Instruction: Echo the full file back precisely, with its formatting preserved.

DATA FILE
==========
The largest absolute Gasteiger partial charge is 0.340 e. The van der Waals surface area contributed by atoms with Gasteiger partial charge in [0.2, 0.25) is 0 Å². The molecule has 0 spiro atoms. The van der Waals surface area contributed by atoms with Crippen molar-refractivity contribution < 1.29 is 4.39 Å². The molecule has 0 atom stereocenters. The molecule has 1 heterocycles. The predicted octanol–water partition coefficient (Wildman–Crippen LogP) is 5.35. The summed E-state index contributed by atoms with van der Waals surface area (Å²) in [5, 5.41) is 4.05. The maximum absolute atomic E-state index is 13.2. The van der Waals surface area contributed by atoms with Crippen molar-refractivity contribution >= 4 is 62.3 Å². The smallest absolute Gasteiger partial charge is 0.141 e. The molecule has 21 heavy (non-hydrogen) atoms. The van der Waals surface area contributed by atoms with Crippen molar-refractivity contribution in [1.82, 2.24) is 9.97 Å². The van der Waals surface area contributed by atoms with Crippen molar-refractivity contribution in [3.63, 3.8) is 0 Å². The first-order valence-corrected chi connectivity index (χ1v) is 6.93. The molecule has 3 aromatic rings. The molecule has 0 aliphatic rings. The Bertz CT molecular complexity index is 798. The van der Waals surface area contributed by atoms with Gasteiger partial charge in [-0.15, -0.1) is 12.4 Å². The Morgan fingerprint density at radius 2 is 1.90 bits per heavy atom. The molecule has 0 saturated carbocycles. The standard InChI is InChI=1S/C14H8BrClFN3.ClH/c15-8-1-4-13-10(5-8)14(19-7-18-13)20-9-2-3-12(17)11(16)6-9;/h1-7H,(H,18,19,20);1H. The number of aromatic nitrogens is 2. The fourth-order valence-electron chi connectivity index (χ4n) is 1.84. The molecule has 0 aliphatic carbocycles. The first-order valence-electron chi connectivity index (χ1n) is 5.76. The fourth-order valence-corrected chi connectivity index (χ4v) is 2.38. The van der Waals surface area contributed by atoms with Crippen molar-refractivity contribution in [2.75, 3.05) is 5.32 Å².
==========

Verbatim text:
The largest absolute Gasteiger partial charge is 0.340 e. The van der Waals surface area contributed by atoms with Gasteiger partial charge in [0.2, 0.25) is 0 Å². The molecule has 0 spiro atoms. The van der Waals surface area contributed by atoms with Crippen molar-refractivity contribution < 1.29 is 4.39 Å². The molecule has 0 atom stereocenters. The molecule has 1 heterocycles. The predicted octanol–water partition coefficient (Wildman–Crippen LogP) is 5.35. The summed E-state index contributed by atoms with van der Waals surface area (Å²) in [5, 5.41) is 4.05. The maximum absolute atomic E-state index is 13.2. The van der Waals surface area contributed by atoms with Crippen molar-refractivity contribution >= 4 is 62.3 Å². The smallest absolute Gasteiger partial charge is 0.141 e. The molecule has 21 heavy (non-hydrogen) atoms. The van der Waals surface area contributed by atoms with Crippen molar-refractivity contribution in [1.82, 2.24) is 9.97 Å². The van der Waals surface area contributed by atoms with Crippen molar-refractivity contribution in [3.63, 3.8) is 0 Å². The first-order valence-corrected chi connectivity index (χ1v) is 6.93. The molecule has 3 aromatic rings. The molecule has 0 aliphatic rings. The Bertz CT molecular complexity index is 798. The van der Waals surface area contributed by atoms with Gasteiger partial charge in [-0.15, -0.1) is 12.4 Å². The Morgan fingerprint density at radius 2 is 1.90 bits per heavy atom. The molecule has 0 saturated carbocycles. The standard InChI is InChI=1S/C14H8BrClFN3.ClH/c15-8-1-4-13-10(5-8)14(19-7-18-13)20-9-2-3-12(17)11(16)6-9;/h1-7H,(H,18,19,20);1H. The number of aromatic nitrogens is 2. The fourth-order valence-electron chi connectivity index (χ4n) is 1.84. The molecule has 0 aliphatic carbocycles. The first-order valence-electron chi connectivity index (χ1n) is 5.76. The fourth-order valence-corrected chi connectivity index (χ4v) is 2.38. The van der Waals surface area contributed by atoms with Crippen molar-refractivity contribution in [2.75, 3.05) is 5.32 Å².